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Cherries: The Bounty of Summer!

Cherries: The Bounty of Summer!

There really is nothing better than a basket of cherries on a Summer day.

Chef Clyde Serda

As I sit on this warm spring evening savoring a bowl of Bing cherries, I noticed the varied colors and degrees of ripeness and the flavors of each. No other fruit is so commemorated in art as the cherry tree depicting its blossoms, declaring spring.

Most history books state that Italy first obtained the cherry from Asia-minor, which was brought to them by the Roman General Lucullus returning home around 73 BC. However, the ancient Greeks wrote about a small bitter cherry which grew near Gaul. In the fourth century BC, the Greek scholar Theophrastus wrote a treatise on plants where he described the Kerasos (cherry) tree and its fruit and diuretic properties. The word cherry comes from Cerasus, which was a city near the Black Sea around the year 2000 BC. Known for its cherries and is thought to have supplied Greece with its fruit.

In Chinese cuisine, the cherry is mentioned in one of the oldest surviving texts, the Shih ching (Book of Songs) dated around 600BC, where it mentions that plums and cherries were eaten in the evening for their sweetness. Iraq and Syria were known for their orchards of apples, pomegranates, and cherries and other stone fruits, such as peaches and nectarines.

The Native Americans used wild cherries in preserved meat known as pemmican, which was made of dried ground game meat, bone marrow, and wild berries or cherries. This mixture was then formed into small patties and allowed to dry in the sun. When the first settlers landed, there were already four types of cherries growing on the East Coast. However, most of them were a tart or sour variety.

The cherry tree is a single genus member of the rose family Prunus, along with other stone fruits or drupes such as: apricots, peaches, nectarines and plums. The term “stone fruit” comes from having a large hard seed, surrounded by a hard coat composed mostly of lignin. Like other stone fruits, the pit or seed contains cyanogens which are a form of sugar-cyanide. The cyanogen does not leak from the seed to the fruit unless crushed, as is the making of Kirsch a liqueur made from crushed black cherries could have a small amounts of cyanide. But, swallowing an occasional seed will not harm you unless you choke on it. Cherries also contain a phonolic compound known as poloyphenoloxidase. This enzyme causes the fruit to turn brown when the fruit is bruised or the skin is broken and is allowed to come in contact with oxygen.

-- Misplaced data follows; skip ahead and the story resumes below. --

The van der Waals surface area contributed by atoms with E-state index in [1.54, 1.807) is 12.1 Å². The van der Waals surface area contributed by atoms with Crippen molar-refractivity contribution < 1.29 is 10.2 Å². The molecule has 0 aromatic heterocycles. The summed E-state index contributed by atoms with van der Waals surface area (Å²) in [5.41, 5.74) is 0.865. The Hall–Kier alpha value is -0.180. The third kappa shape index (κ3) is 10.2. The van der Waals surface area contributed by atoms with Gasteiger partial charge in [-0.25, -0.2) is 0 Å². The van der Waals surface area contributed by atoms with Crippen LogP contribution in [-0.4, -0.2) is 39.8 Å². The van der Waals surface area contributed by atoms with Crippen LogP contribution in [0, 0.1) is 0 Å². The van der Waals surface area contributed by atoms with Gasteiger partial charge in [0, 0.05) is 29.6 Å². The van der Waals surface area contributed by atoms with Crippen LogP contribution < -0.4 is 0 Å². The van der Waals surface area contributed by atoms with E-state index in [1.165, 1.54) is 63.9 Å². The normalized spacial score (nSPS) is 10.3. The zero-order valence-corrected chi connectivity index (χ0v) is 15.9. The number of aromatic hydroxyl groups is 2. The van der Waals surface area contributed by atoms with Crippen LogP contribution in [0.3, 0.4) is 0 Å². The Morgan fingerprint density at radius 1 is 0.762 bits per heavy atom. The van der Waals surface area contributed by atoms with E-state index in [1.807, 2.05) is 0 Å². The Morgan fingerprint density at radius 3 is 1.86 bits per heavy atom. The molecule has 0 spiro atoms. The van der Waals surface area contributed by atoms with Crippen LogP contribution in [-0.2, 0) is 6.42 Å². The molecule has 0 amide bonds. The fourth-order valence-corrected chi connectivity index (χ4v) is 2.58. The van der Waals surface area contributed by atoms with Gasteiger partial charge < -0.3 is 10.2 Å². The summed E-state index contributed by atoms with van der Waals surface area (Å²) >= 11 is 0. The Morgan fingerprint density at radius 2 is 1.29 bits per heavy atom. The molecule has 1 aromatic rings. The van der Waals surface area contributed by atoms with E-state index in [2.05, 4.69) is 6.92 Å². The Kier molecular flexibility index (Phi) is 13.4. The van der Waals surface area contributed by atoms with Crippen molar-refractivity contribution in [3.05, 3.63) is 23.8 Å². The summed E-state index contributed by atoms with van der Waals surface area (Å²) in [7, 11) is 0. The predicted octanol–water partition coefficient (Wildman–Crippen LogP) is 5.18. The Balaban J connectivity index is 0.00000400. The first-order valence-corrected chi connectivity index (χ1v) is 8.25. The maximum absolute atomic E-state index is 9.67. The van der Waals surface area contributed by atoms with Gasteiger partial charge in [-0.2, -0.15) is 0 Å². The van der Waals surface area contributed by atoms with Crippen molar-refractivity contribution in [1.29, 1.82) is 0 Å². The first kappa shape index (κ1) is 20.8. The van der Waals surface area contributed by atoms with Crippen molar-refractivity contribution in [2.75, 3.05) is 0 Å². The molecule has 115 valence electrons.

Also, the sour cherry, or choke cherry, has been used to treat gout. Those who are allergic to the plum family may suffer a reaction from eating cherries. Overeating cherries may bring on cramps and or diarrhea, especially if liquid is taken with the fruit, which makes the fiber much more soluble.

There are over 1000 varieties of cherries on the market worldwide. They are broken down into two main groups, sweet and sour, and then either colored or clear juice. But, I will just go into those which we are lucky enough to have in our local market. The mid-west produces choke cherries, which grow wild, as well as sour cherries, or tart cherries, which must be sweetened and cooked (cherry pie, yum!) However, on the West Coast, the cherry of choice is the sweet black cherry known as Bing, which was named after an Oregon Chinese grower who developed the cherry in 1875. Other sweet black cherries are the Lambert, Tartarian, Windsor, Chapman, Republican also known as the “Lewelling”, which was named after the Oregon pioneer who founded the state’s cherry industry in 1847.